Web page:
We Need to Talk…

Bullying Awareness Week – How Bullying Affects Us Inside

…Encouraging conversation and debate in children can increase vocabulary development and help students achieve academic success.


While the ability to read confidently is vital to effective home-schooling, what is perhaps overlooked and undervalued is importance of mastering verbal language development. The confident use of language plays a vital part in school-life and its correct use should be given special attention – particularly if English is not the student’s mother tongue. Simply memorising the English language is not enough to encourage mental and verbal development. Conversation and the active use of language plays a much larger role in learning than is often credited.

A new study from researchers at MIT, Harvard University, and the University of Pennsylvania has shown that it may not be the sheer accumulation of words that builds children’s brains and their verbal and non-verbal skills. Instead, ‘conversational turns’ or back-and-forth banter proved to be much more predictive of a child’s language development.

The study has proposed that merely providing children with opportunities to experience language through educational apps or TV programmes needs to be expanded upon through real-world, interactive language use. “The sheer amount of language children heard spoken by adults wasn’t linked to children’s brain responses, but the number of conversational turns was,” said Rachel Romeo, lead author of the study.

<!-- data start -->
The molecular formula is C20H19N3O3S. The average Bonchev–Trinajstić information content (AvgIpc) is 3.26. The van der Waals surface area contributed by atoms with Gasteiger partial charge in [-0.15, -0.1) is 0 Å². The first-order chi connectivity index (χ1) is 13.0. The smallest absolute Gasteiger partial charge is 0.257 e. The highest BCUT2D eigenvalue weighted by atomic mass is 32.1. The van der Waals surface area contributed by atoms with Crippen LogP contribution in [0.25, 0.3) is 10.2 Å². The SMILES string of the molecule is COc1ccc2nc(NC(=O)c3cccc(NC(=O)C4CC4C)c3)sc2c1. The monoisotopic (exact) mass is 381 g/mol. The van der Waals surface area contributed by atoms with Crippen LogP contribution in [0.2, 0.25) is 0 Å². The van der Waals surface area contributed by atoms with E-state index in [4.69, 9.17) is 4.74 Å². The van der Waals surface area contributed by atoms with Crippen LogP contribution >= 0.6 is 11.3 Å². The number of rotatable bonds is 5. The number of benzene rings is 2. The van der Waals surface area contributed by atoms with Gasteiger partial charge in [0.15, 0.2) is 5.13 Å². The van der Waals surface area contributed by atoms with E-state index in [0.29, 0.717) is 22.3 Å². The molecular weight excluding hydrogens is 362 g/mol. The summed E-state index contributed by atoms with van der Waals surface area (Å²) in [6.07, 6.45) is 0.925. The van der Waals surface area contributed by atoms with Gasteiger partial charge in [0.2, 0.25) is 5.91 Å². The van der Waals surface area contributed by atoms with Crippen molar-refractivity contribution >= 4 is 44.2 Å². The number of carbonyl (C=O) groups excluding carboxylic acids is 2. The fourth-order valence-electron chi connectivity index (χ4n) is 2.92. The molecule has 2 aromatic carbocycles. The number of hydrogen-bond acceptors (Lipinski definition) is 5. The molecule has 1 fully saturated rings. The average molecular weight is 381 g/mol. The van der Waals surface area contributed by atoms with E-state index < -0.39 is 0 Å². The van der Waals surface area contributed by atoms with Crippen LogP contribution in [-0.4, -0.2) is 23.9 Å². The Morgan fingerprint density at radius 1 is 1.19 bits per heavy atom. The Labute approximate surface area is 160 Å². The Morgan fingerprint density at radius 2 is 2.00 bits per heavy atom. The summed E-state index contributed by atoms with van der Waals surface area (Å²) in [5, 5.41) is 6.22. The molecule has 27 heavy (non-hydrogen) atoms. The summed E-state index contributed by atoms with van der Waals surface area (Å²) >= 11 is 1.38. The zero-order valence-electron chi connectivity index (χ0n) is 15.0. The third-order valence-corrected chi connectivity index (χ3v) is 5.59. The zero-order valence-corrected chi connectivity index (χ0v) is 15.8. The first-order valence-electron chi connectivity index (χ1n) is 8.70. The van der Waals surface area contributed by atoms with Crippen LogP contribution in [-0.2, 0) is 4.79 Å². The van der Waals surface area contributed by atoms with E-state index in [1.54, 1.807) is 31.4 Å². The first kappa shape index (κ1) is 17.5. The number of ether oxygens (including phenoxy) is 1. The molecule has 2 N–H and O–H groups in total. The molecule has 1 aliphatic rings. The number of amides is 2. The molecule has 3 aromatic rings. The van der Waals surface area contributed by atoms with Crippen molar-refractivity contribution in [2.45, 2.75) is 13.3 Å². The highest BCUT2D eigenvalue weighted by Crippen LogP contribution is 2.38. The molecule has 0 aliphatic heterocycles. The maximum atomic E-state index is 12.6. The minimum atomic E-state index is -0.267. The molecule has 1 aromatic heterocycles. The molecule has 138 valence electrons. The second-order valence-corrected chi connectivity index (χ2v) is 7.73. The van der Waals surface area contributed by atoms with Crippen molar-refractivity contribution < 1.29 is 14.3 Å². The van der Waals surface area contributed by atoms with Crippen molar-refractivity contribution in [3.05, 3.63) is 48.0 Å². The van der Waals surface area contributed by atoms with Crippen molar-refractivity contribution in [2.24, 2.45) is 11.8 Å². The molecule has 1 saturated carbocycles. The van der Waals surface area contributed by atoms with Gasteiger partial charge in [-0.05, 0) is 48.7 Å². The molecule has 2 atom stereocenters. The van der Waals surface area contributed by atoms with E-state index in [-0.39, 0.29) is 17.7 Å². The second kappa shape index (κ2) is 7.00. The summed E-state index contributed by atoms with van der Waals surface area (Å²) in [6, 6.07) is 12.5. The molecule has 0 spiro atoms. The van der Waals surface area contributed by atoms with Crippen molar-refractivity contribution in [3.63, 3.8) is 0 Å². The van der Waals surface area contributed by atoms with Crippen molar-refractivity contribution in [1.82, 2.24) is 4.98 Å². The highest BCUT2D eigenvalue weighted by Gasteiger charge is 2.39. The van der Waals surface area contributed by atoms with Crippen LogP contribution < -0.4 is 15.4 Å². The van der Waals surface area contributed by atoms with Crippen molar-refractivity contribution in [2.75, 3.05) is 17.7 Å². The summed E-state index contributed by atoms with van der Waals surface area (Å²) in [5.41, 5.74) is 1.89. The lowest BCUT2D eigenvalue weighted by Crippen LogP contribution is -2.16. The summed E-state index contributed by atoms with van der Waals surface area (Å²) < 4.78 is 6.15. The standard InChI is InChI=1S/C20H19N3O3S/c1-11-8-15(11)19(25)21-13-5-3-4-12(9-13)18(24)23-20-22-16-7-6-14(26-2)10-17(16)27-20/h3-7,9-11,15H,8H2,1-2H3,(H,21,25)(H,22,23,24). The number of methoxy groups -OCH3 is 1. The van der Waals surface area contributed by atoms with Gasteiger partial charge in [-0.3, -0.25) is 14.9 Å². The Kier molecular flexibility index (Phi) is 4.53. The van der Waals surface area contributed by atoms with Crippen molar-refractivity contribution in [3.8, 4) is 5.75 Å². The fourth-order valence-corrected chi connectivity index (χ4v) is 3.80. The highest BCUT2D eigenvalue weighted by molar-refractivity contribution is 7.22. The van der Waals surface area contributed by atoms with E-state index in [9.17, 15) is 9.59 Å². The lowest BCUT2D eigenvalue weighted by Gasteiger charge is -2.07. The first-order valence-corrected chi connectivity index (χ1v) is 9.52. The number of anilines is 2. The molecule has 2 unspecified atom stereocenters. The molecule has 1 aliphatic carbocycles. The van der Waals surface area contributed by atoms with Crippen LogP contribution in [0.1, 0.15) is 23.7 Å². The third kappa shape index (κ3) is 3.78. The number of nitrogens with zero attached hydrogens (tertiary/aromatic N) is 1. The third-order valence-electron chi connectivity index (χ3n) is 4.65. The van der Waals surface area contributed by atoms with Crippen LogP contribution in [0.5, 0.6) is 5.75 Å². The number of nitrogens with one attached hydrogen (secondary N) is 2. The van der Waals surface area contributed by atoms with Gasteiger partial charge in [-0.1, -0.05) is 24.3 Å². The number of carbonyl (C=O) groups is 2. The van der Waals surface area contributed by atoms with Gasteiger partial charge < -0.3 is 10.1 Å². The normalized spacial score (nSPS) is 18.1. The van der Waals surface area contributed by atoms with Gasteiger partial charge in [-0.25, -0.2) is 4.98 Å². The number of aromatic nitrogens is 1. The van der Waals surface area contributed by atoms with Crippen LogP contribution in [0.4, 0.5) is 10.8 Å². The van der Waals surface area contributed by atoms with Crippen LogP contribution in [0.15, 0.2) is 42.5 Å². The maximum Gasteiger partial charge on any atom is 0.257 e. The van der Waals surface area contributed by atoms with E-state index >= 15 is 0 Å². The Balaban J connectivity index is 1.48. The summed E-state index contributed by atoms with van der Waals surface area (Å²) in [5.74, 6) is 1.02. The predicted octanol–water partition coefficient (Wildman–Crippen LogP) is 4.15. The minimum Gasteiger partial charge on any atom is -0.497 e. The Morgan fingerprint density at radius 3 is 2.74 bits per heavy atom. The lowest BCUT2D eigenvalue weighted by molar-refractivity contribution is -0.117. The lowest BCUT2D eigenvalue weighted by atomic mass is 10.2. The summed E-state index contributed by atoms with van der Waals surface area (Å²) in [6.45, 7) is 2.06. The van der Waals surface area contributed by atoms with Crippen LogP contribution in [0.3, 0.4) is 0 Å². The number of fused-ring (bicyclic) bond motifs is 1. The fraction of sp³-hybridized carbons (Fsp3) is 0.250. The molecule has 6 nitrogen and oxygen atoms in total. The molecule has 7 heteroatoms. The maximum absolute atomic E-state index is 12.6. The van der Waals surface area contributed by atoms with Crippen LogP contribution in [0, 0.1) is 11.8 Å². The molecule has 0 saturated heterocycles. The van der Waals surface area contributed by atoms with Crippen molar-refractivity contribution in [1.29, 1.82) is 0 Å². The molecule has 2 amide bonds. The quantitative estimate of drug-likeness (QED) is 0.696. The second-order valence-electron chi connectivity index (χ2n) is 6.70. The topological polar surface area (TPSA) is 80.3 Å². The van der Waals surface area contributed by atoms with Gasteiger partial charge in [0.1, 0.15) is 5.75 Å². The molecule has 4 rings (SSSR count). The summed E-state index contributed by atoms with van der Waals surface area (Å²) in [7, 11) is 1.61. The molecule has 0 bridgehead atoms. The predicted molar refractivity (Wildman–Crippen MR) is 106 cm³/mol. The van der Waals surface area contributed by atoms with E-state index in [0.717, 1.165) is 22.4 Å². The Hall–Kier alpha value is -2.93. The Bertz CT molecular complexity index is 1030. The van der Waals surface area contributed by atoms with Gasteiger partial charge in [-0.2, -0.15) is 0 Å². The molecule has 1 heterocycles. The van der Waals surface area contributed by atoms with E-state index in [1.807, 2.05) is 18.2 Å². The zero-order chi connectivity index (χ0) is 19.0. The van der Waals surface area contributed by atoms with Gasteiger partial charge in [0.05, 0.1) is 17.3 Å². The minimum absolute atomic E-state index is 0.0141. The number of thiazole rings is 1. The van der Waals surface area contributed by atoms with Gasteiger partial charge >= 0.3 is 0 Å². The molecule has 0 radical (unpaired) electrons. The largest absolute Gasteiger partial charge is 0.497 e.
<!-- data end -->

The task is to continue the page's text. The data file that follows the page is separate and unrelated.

Using this study as a guide, conversation within the home-school needs to be incorporated in your daily routine and should play a very important part in your children’s learning process.

Additional research by Jeff Zweirs in his book Building Academic Language has suggested that when learners are exploring a concept for understanding, trying to answer a question, or trying to solve a problem, they are more successful if there is an opportunity to engage in dialogue with another person. It supposes that children are much better equipped to write their ideas down once they have discussed them, as talking helps them to gather their thoughts, process information and commit it to memory.

While traditionally this would happen with fellow students – with whom they can share ideas and practice, this is not does not mean that these techniques cannot be brought into the home-schooling world. As a learning coach you should take the opportunity to discuss what is being learned on a daily basis – not only to gauge how well your kids are doing, but also to help them do better.

But conversation has been proven to have benefits away from the textbooks.

Socialising for home-schoolers is a hot-button topic, and one that parents are often drawn to. While it is true that home-schoolers do not have as much ready access to the types of social stimulus that would typically be provided by a traditional school, there are plenty of ways for home-schooling parents to give students the opportunity to engage with peers when school hours are over. The notion that home-schooled children are socially isolated is far from the truth, but the socialising process can also be leveraged to achieve academic success.